31-50 years old

51+ years old

6 ½ ounce equivalents
6 ounce equivalents
5 ½ ounce equivalents


*These amounts are appropriate for individuals who get less than 30 minutes per day of moderate physical activity, beyond normal daily activities. Those who are more physically active may be able to consume more while staying within calorie needs.


What counts as an ounce-equivalent in the Protein Foods Group?

In general, 1 ounce of meat, poultry or fish, ¼ cup cooked beans, 1 egg, 1 tablespoon of peanut butter, or ½ ounce of nuts or seeds can be considered as 1 ounce-equivalent from the Protein Foods Group.


This table below lists specific amounts that count as 1 ounce-equivalent in the Protein Foods Group towards your daily recommended intake.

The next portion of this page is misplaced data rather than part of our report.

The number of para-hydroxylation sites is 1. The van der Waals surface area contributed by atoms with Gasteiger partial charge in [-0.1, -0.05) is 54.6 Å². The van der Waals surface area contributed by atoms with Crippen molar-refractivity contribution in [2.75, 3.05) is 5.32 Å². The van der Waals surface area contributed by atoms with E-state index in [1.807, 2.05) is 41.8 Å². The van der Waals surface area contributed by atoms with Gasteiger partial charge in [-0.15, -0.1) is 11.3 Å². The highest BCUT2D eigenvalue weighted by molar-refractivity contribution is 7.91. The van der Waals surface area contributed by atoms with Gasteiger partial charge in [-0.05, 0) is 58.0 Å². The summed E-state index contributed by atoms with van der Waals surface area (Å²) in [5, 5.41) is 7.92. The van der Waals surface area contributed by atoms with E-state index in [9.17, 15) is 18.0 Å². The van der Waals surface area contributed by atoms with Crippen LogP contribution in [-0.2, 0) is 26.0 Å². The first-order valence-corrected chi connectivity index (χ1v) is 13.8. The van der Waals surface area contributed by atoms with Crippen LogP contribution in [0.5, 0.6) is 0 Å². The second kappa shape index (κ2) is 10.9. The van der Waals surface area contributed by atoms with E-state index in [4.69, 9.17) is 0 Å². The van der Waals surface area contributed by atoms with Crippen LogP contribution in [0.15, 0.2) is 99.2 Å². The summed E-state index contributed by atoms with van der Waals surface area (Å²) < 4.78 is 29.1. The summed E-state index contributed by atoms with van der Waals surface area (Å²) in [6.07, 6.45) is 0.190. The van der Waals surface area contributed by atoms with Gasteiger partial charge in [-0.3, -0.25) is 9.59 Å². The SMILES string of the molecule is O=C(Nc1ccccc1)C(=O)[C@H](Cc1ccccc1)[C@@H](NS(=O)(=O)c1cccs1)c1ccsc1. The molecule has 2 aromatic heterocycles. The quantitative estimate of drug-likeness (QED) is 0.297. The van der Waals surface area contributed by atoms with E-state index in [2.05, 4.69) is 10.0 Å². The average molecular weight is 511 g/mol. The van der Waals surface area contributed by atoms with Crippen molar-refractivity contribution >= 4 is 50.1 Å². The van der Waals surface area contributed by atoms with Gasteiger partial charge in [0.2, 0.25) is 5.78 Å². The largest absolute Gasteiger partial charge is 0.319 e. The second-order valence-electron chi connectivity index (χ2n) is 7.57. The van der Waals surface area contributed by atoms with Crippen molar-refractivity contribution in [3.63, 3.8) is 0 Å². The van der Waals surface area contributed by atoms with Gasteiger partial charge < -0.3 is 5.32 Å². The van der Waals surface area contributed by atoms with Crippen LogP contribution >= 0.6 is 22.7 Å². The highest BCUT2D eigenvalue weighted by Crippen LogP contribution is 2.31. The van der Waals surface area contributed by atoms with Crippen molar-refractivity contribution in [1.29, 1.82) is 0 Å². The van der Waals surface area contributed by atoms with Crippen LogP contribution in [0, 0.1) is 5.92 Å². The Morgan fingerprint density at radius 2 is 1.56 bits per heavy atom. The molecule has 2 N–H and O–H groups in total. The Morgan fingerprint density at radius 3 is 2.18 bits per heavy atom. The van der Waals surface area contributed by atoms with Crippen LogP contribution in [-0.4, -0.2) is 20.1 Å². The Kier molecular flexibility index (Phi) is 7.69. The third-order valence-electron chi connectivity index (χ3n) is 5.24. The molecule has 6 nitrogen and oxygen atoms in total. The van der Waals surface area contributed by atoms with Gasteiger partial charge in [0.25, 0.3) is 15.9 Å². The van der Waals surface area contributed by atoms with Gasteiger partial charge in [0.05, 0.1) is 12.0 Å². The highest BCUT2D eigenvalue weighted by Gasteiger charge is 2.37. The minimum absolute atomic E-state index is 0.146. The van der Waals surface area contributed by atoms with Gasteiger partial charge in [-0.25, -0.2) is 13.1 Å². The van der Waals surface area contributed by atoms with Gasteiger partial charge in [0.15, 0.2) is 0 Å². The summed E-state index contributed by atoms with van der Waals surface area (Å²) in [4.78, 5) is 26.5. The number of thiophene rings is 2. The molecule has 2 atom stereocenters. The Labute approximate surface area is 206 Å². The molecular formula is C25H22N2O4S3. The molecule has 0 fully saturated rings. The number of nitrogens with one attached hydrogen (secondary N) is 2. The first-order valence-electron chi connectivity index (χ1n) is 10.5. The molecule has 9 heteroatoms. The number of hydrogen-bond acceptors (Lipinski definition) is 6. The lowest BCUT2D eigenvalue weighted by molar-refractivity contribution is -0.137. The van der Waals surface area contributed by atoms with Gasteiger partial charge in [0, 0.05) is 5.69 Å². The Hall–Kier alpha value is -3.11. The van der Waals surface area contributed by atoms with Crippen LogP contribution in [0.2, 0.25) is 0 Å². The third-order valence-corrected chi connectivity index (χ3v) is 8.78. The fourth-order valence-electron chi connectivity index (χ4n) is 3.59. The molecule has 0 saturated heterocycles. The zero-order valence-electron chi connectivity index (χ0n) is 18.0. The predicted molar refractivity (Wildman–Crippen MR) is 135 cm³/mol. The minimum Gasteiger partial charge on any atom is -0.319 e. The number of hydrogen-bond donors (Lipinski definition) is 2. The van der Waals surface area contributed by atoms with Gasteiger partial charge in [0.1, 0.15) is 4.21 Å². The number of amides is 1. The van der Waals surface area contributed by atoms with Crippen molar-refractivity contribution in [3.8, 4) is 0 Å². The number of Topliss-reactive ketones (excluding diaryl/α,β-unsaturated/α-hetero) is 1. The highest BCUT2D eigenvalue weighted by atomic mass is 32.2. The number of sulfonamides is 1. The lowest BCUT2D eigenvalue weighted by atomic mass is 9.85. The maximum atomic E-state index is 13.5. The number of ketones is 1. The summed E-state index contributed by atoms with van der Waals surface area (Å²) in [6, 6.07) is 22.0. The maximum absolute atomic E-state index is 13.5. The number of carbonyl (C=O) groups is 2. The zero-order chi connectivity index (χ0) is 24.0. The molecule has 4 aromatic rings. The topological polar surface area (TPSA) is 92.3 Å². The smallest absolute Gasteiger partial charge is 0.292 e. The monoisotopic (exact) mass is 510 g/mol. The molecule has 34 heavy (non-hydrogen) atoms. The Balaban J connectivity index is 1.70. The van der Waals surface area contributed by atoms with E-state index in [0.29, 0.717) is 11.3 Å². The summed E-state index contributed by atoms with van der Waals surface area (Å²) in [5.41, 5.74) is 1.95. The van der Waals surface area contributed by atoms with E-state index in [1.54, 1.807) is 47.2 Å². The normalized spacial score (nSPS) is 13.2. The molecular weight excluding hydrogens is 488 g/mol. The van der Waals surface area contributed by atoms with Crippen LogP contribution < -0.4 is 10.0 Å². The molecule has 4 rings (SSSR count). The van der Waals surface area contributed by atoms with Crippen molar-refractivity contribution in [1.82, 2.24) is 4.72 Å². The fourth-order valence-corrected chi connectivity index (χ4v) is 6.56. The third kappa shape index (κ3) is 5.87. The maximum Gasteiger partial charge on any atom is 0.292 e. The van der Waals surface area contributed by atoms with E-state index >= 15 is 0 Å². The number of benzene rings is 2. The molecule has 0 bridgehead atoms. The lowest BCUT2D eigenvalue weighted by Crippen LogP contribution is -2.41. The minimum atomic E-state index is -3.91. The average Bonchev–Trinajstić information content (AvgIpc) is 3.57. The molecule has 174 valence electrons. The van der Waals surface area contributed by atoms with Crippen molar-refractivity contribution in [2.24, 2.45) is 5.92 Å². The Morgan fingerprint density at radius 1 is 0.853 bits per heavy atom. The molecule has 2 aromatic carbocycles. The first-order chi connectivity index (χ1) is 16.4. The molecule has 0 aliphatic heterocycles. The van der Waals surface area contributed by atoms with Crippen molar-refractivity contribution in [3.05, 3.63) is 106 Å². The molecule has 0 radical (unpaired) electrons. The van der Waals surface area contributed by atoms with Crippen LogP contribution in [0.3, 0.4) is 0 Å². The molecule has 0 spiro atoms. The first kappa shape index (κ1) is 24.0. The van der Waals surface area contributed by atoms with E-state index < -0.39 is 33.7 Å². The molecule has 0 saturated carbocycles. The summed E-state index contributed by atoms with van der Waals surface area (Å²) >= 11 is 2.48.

Note: Click on the top row to expand the table. If you are on a mobile device, you may need to turn your phone to see the full table.








1 ounce cooked lean beef

1 ounce cooked lean pork or ham

1 small steak (eye of round, filet) = 3 ½ to 4 ounce-equivalents

1 small lean hamburger = 2 to 3 ounce-equivalents


1 ounce cooked chicken or turkey, without skin

1 sandwich slice of turkey (4 ½" x 2 ½" x 1/8")

1 small chicken breast half = 3 ounce-equivalents

½ Cornish game hen = 4 ounce-equivalents


1 ounce cooked fish or shell fish

1 can of tuna, drained = 3 to 4 ounce-equivalents
1 salmon steak = 4 to 6 ounce-equivalents
1 small trout = 3 ounce-equivalents


1 egg

3 egg whites = 2 ounce-equivalents
3 egg yolks = 1 ounce-equivalent

Nuts and seeds

½ ounce of nuts (12 almonds, 24 pistachios, 7 walnut halves)
½ ounce of seeds (pumpkin, sunflower, or squash seeds, hulled, roasted)
1 Tablespoon of peanut butter or almond butter